8 Lost On Everest -- Scott Fischer Had Headed Team; Renton Man Is Also Feared Dead
Seattle Times Staff Reporter
Seattle mountain guide Scott Fischer, who led an expedition to the top of Mount Everest on Friday, was presumed dead yesterday after he and five members of another mountain-climbing team remained stranded in darkness and blizzard-like conditions while descending the 29,028-foot summit.
"We assume that he's dead," said David McGovern, a guide at Mountain Madness in West Seattle, an outdoor adventure company co-owned by the 40-year-old Fischer. "There's not a whole lot of hope."
Among the other missing mountain climbers was Douglas Hansen, 44, of Renton, who was part of a different expedition that scaled the Himalayan mountain on Friday.
No one is sure what exactly happened to Fischer after he and his Sagarmatha Environmental Expedition reached the summit at 1:30 a.m. PDT and began their descent. Other members of Fischer's group were all accounted for.
A spokesman for the Nepalese Tourism Ministry in Katmandu said Fischer and members of the New Zealand-based team got caught in a blizzard as nightfall approached and were unable to reach the base camps at 26,000 feet.
The Bellevue-based Outside Online, a climbing magazine published on the World Wide Web, said it received reports from the mountain yesterday that Fischer may have turned back to help someone on his team or in the New Zealand group, led by Rob Hall, also reported stranded near the summit with a radio. Hall was suffering from severe frostbite and was unable to climb down as of last night.
Karen Dickinson, Fischer's business partner at Mountain Madness, said a rescue party found Fischer but had to leave him on the mountain. Fischer was with Makalu Gao, of Japan, expedition leader of a Taiwanese group. The pair, clipped to the same fixed rope, were both unconscious and barely alive when found somewhere above the 27,000-foot mark about 3 p.m., or 4 a.m. PDT, yesterday.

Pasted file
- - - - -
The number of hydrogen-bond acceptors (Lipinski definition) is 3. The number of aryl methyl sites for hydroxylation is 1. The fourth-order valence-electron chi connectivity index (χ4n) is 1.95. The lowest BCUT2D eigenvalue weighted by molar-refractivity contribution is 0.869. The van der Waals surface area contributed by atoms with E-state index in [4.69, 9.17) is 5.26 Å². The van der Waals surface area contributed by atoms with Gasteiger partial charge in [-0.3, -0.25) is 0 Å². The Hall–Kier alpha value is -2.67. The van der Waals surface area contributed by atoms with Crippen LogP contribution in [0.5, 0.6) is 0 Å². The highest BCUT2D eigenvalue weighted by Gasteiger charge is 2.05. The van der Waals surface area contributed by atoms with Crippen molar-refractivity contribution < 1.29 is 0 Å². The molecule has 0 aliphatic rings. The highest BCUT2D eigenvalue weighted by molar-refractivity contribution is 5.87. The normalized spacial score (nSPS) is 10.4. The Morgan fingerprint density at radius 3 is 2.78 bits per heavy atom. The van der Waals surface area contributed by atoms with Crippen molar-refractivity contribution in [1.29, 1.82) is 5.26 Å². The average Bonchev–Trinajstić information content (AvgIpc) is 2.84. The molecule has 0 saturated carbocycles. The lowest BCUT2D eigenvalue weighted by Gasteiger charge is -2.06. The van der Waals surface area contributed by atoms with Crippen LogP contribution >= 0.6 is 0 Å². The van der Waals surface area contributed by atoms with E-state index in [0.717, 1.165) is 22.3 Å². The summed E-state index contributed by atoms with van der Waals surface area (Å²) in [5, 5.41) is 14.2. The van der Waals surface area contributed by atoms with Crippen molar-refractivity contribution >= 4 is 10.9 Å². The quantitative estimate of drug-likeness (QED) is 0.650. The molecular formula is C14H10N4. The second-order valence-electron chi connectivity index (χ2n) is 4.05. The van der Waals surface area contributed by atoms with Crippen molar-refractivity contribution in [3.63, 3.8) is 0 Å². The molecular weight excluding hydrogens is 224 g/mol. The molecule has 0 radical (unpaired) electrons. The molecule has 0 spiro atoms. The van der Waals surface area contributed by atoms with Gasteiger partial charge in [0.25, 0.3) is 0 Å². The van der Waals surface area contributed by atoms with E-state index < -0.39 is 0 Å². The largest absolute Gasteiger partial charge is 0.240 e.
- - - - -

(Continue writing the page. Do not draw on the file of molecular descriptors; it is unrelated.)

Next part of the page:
The rescuers, believing that Fischer would not survive, bundled him up and left him with an oxygen bottle, Dickinson said. The rescuers, who could only bring down one man at a time, descended with Gao to the lower campsite.
In addition to Hall, four other members of the New Zealand team were still missing yesterday, including Hansen, a postal clerk in Kent; Seaborn Weathers, of Dallas; Yasuko Namba, of Japan; and Andrew Harris, of New Zealand.
Dickinson said she has received conflicting stories about how the incident began - either Fischer got to the campsite and went back out to aid someone, or he never reached it.
It's likely that Fischer went back to rescue stranded climbers, something he has frequently done in the past, Jeff Herr, managing editor of Outside Online, said yesterday.
Progress reports from the Himalayan mountain, the world's highest, earlier had been hampered by glitches in laptop computer transmissions. Fischer's associates in Seattle had been communicating with the expedition headquarters on the mountain by telephone, runner and helicopter.
Fischer's wife, Jean Price, declined to comment on her missing husband yesterday, but her sister, Veda Price, said the family was waiting for more details before drawing any conclusions.
"Right now, we're really operating in the dark," Price said.
McGovern said Fischer, a climbing instructor for the past 25 years, was one of the most experienced mountaineers he has known.
The Seattle native had climbed to the top of six of the world's seven continents. When he climbed Everest for the first time in 1994, his team removed 2.5 tons of garbage from the main route to the summit.
Material from The Associated Press was used in this story.
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